The biochemical energy balance of the coral symbiosis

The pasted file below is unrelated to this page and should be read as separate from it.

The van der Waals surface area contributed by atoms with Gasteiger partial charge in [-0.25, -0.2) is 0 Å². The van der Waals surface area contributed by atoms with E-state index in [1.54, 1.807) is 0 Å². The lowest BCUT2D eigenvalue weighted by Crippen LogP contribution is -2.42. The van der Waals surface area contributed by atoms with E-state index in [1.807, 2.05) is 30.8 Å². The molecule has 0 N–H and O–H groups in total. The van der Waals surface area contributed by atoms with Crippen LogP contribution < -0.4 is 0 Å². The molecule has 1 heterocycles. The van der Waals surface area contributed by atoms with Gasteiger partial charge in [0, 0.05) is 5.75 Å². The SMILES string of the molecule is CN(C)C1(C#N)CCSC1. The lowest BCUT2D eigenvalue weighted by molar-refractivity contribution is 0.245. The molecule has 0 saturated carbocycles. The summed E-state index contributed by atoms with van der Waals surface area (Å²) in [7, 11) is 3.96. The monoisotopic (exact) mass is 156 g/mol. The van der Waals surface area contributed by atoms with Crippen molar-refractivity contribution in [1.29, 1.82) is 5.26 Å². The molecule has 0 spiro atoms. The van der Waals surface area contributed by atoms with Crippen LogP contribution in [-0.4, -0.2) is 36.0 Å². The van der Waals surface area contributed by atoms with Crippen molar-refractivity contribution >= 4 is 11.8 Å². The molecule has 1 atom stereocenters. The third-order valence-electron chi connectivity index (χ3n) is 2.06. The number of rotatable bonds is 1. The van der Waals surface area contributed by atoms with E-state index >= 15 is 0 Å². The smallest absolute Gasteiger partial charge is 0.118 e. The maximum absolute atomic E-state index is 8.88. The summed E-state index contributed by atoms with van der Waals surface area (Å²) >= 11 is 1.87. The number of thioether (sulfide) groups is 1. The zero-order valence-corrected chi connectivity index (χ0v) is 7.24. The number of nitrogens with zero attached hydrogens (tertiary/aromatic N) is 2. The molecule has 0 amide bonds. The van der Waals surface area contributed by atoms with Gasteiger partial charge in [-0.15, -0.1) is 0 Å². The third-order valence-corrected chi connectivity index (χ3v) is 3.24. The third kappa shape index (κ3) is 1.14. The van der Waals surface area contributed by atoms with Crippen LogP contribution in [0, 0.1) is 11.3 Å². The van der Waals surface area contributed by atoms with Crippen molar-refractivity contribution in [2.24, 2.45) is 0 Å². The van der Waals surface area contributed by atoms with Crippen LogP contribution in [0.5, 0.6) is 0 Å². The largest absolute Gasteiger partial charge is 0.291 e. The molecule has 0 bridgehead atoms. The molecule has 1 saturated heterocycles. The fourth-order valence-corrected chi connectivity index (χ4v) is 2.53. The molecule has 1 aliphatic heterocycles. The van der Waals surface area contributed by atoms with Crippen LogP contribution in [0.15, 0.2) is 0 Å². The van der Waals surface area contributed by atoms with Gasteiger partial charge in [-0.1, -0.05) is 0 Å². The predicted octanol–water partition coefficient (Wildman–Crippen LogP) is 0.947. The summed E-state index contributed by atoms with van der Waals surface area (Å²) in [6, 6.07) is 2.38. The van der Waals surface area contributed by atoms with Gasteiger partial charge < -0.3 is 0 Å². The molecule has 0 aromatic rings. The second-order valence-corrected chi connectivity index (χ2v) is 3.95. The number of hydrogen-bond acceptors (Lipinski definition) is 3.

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Over the last three decades, coral reefs around the world have declined by an estimated 51%. This has largely been caused by anthropogenic climate change resulting in increases in ocean acidification and sea surface temperatures. At their core, corals are a symbiotic relationship between a microscopic algae of the genus Symbiodinium known as “zooxanthellae”, the cnidarian coral host and associated bacterial communities. Under severe environmental stress, the coral will expel the algae. This results in the host losing its major source of organic carbon. Extensive research into tolerance of the algae, have revealed a large genetic diversity within the genus Symbiodinium and it is thought that macromolecular content (carbohydrates, proteins, lipids and phosphorylated compounds) have an effect on biochemical processes responsible for energy acquisition and repair of photosynthetic membranes within the cells. Metabolomics, the study of macromolecular compounds within a biological system, has been applied in various forms, to describe individual compounds such as fatty acids or sterols, contained within different clades of Symbiodinium. In this study, two clades of Symbiodinium sp. were chosen based on their differing tolerance to environmental stress, and analysed to investigate macromolecular changes in the face of fluctuations in light and temperature. Under normal growth conditions, clades of Symbiodinium sp. differed in protein and lipid structure. This is the first time this has been reported to date. In order to further explore these differences in macromolecular content and structure, the cells were subjected to sub-lethal light and temperature treatments. Under these conditions, it was found that both clades increased their β-sheet protein secondary structure. When exposed to elevated light, lipid was stored and carbohydrate consumed whereas the opposite was found under elevated temperature. This has further implications for nutrient exchange in hospite. Clades of Symbiodinium sp. were then exposed elevated temperature to simulate bleaching conditions. Under these high temperatures, clade A was found to exhibit the largest decline in maximum quantum yield of PSII indicating photodamage. This decline in Fv/Fm was linked to changes in lipid and protein secondary structure indicating a change in thylakoid membrane structure occurred under extreme stress. It was also proposed that the change in protein secondary structure was related to protein subunits associated with the oxygen evolving complex, and subsequently photodamage and PSII repair mechanisms. Synchrotron FTIR spectroscopic chemical imaging was also used to further analyse these changes in Symbiodinium sp. from a single-cell perspective. Macromolecular compound groups (protein, lipid, carbohydrate and phosphorylated compounds) were shown to be distributed differently across the cells. Further to this, there appeared to be a difference in the regions in which α-helix and β-sheet protein structures clustered across the individual cells.
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